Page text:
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Dec 03 2013

Mr. Non-believer goes to Washington

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Thanks again to those who have kicked in to help me this year! I’m maybe 20% of where I need to be. A snail-mail address is linked above for those who don’t use Paypal. In unrelated news, I’ll be visiting Washington, DC this month, for a few days beginning around the 15th, and could use any suggestions on things to see or places to go (The Air & Space Museum is at the top of my list). It’s part of a science-y engineering side project I’m working on, nothing to do with skepticism or evolution or anything like that, but it’s a trip I don’t have to pay for and might result in some paid work. Which is great, because it’s not just me who’s broke, blogs all over are hitting their readers up this season. In large part because advertising pays much less than it once did. A LOT less. And our side just doesn’t have the kind of financial infrastructure, i.e., a zillionaire donor network, paid fellowships and cushy consulting jobs, cross-site lead generation, commissions from book and CD sales, all that stuff means my ideological counterparts don’t have to practice a hobby: they enjoy a career.

7 comments

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  1. 1
    johnb

    I never miss (and never tire of) the Lincoln Memorial as a reminder that progressive politics eventually triumphs. Local friends tell me there is a great view from the old Central Post Office. This is an alternative to the Washington Monument which was closed by the earthquake the last time I heard.

  2. 2
    nora

    The Naural History Museum is near Air and Space and is also a great place to visit. And like all the Smithsonian facilities, it’s free. You could spend days wandering from building to building.

  3. 3
    Al Dente

    I once spent three days at the Air and Space Museum and didn’t see everything.

  4. 4
    TxSkeptic

    I would make more recommendations, but when I was in DC recently, everything was shut down!

    Air & Space definitely would have been top of the list, but I’m speaking of the one in Chantilly, Virginia where they have the BIG exhibits in a couple of big hangers. Displays include an SR-71 Blackbird, the infamous Enola Gay, and the shuttle Discovery. http://airandspace.si.edu/visit/udvar-hazy-center/

    2nd on the list was Montecello – quite a trek, and it was open, but the spouse didn’t want to go that far astray.

  5. 5
    catbutler

    I used to like sitting on Einstein’s lap when I lived in DC too many years ago. Very peaceful, especially at night.
    It’s basically across the street from the Vietnam Memorial right near the Lincoln Memorial. It’s basically just old Al sitting and looking out over the universe, but I got a lot of musing in at that spot.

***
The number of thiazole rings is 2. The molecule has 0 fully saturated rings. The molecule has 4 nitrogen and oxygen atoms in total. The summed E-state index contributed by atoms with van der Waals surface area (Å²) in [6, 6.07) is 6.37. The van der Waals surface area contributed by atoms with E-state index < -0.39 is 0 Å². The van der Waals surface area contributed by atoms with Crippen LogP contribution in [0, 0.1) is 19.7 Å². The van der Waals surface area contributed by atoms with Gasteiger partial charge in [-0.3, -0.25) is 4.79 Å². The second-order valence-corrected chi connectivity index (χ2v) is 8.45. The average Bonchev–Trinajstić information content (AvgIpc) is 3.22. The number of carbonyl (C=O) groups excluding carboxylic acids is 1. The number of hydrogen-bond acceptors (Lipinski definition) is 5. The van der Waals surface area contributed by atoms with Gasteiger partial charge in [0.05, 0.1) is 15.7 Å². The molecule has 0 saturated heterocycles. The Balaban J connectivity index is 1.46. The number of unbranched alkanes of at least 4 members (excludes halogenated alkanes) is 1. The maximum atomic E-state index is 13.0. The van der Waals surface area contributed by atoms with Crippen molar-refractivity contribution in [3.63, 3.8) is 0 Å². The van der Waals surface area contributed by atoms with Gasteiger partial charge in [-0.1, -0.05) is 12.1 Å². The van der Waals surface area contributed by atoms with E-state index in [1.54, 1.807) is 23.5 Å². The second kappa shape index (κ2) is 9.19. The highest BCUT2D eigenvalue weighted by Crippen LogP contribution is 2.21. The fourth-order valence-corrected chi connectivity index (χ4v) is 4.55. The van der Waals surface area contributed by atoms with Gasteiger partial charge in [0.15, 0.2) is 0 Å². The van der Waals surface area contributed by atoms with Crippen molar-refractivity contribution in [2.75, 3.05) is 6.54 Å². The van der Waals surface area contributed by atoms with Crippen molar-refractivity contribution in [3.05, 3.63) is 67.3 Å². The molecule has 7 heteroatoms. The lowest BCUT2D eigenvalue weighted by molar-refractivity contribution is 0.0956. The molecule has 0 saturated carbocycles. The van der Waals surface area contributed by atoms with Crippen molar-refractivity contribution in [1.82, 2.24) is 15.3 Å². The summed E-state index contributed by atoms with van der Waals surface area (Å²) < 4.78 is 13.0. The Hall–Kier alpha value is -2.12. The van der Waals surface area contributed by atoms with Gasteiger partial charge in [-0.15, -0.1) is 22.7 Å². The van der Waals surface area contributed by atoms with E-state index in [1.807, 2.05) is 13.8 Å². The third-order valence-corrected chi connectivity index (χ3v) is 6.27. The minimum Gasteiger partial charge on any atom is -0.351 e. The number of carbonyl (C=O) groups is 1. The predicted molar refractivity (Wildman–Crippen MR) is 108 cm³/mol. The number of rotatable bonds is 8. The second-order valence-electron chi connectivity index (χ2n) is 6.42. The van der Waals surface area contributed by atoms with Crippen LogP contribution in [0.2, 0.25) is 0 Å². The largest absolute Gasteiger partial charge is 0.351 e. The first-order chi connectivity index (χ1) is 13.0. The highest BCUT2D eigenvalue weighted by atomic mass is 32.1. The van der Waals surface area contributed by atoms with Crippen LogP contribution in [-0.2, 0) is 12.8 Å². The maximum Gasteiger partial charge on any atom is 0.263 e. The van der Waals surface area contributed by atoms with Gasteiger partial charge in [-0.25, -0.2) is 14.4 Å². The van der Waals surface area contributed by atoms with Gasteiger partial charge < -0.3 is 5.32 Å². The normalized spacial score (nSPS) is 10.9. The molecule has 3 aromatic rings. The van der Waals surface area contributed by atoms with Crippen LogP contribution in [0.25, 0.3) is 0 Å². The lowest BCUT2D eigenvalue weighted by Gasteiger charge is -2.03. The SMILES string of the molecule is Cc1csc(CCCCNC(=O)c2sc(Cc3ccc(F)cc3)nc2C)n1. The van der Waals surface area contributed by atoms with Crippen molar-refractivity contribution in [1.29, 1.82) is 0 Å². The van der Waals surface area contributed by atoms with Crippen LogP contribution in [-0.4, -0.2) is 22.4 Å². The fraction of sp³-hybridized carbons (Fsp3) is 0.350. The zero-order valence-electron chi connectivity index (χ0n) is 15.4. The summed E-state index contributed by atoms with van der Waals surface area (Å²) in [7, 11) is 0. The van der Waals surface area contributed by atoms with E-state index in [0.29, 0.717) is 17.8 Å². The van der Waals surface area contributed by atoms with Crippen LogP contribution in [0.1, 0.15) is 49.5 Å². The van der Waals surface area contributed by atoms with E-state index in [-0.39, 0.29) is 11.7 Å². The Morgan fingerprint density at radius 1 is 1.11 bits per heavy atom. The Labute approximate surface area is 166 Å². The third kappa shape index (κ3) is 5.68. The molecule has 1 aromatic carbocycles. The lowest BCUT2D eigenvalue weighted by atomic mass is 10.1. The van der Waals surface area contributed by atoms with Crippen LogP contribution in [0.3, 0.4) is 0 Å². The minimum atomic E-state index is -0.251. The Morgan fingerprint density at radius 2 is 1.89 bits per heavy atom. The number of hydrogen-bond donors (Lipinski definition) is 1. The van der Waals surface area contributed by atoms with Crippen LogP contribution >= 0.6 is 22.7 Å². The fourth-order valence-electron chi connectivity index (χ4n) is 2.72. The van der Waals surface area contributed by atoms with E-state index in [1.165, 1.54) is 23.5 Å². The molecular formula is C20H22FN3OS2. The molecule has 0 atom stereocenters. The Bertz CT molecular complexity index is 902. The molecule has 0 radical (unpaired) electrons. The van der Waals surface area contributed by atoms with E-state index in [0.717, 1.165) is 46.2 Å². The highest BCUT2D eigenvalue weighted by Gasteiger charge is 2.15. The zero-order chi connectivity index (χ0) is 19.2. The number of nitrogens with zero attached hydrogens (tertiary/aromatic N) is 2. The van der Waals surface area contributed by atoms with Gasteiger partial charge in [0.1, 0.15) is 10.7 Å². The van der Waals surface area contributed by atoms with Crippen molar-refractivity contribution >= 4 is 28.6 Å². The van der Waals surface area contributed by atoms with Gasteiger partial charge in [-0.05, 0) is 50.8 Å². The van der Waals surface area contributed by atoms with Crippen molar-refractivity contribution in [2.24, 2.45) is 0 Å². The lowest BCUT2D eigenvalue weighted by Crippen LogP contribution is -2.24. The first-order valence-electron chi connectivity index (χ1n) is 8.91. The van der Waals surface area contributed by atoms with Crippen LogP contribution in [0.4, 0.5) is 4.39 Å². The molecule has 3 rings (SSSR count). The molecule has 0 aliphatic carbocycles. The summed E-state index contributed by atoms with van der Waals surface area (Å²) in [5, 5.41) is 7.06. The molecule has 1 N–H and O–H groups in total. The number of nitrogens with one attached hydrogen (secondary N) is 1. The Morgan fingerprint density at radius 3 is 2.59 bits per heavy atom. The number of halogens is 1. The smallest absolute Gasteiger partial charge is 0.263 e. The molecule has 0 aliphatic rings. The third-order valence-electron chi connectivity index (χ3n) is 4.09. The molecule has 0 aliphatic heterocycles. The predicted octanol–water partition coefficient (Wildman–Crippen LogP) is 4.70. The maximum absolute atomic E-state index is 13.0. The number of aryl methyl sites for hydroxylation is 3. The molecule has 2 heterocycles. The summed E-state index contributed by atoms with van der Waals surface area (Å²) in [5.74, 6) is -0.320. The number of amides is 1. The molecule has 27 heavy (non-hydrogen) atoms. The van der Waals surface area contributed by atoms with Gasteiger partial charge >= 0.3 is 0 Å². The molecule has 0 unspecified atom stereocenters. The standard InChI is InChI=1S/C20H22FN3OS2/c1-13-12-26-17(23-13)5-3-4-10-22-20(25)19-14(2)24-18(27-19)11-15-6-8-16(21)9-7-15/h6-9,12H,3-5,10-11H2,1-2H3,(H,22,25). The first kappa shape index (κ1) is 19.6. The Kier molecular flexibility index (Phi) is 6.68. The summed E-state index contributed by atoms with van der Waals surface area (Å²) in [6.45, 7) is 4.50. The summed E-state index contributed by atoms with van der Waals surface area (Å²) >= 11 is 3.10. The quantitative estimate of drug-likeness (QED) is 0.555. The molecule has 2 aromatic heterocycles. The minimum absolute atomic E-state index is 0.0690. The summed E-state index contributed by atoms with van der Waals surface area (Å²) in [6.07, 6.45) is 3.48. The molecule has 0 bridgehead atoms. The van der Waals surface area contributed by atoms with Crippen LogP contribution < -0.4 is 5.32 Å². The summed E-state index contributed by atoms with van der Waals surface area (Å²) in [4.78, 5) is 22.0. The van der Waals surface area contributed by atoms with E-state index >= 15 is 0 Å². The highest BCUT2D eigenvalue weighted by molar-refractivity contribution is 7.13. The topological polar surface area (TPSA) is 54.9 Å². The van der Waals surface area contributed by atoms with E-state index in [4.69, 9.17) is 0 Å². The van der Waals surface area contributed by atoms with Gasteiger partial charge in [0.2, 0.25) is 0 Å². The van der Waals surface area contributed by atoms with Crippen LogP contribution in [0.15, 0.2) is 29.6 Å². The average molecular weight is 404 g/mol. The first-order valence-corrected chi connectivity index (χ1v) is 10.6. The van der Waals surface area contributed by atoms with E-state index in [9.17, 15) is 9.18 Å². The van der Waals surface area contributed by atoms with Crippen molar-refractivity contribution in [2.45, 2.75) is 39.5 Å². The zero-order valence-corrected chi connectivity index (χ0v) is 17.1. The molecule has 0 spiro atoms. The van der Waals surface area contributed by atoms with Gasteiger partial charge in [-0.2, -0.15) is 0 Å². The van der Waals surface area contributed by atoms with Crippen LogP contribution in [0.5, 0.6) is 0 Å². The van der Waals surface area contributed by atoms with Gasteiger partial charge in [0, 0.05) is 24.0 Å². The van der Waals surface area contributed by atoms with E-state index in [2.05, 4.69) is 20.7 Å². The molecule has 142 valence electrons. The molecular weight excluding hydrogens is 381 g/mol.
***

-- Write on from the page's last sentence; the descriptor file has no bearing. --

http://www.nasonline.org/about-nas/visiting-nas/nas-building/the-einstein-memorial.html

    Not sure if it’s worth a side trip or not (they don’t always have a lot open to the public), but the Smithsonian Environmental Research Center (SERC) in Edgewater, MD does a lot with Chesapeake Bay Preservation, etc.

  6. 6
    johnhodges

    The National Zoo in Washington D.C. is world-class, on a par with London and San Diego.
    Nearby is Baltimore, where they have the National Aquarium. There is an all-indoor aquarium in Washington, I don’t remember what it is called….
    If you like Art museums, there is one next door to the Smithsonian, (may be part of the complex of buildings known as the Smithsonian.)
    I second the suggestion of the Natural History Museum.
    Find the website of Constitution Hall, (IIRC), a huge performance hall, privately-owned venue (I think by the DAR) where music and lectures happen often. See what’s playing when you’re there, might be interesting.

  7. 7
    Nomad

    I’ll add the National Museum of the American Indian as a suggestion. But in particular get a guided tour. You don’t really get to pick your guide and I don’t know if the one I had is even still working there, this was a few years ago, but I got a great guide who had this skill at navigating through giving us things to think about and challenging our preconceptions without getting too far into the whole white guilt thing. And that’s not sarcasm, I respect the way he was able to do that without putting us on the defensive.

    For instance, you know that one historical event we’ve all been taught in school about how a Native American woman organised a food drive to deliver food to the encamped troops at Valley Forge? Yeah, neither did I. I think the point was to get us thinking about why we never hear of it, not just that it’s a good story.

    The guided tour of the Air and Space Museum can be good too. The guides know stuff that isn’t there in the displays, they can tell you stories and put things in a context that you don’t necessarily get just by exploring on your own. They do take up time, and as others have mentioned it’s a huge museum and if your time is limited you might want to make the most of it by wandering on your own, but I’ve gotten something out of the tours just by following them for a bit and eventually drifting away.

    Do check out the drone exhibit at the Air and Space Museum. All I’ll say its it’s sobering. Maybe it’s just that it’s the most immediate change in the way wars are fought in this generation, but I found it more troubling than the Enola Gay, which to me feels more like a historical footnote. Drones are happening now, we’re using them to reshape the world in ways that I’m not sure are always even to our benefit.

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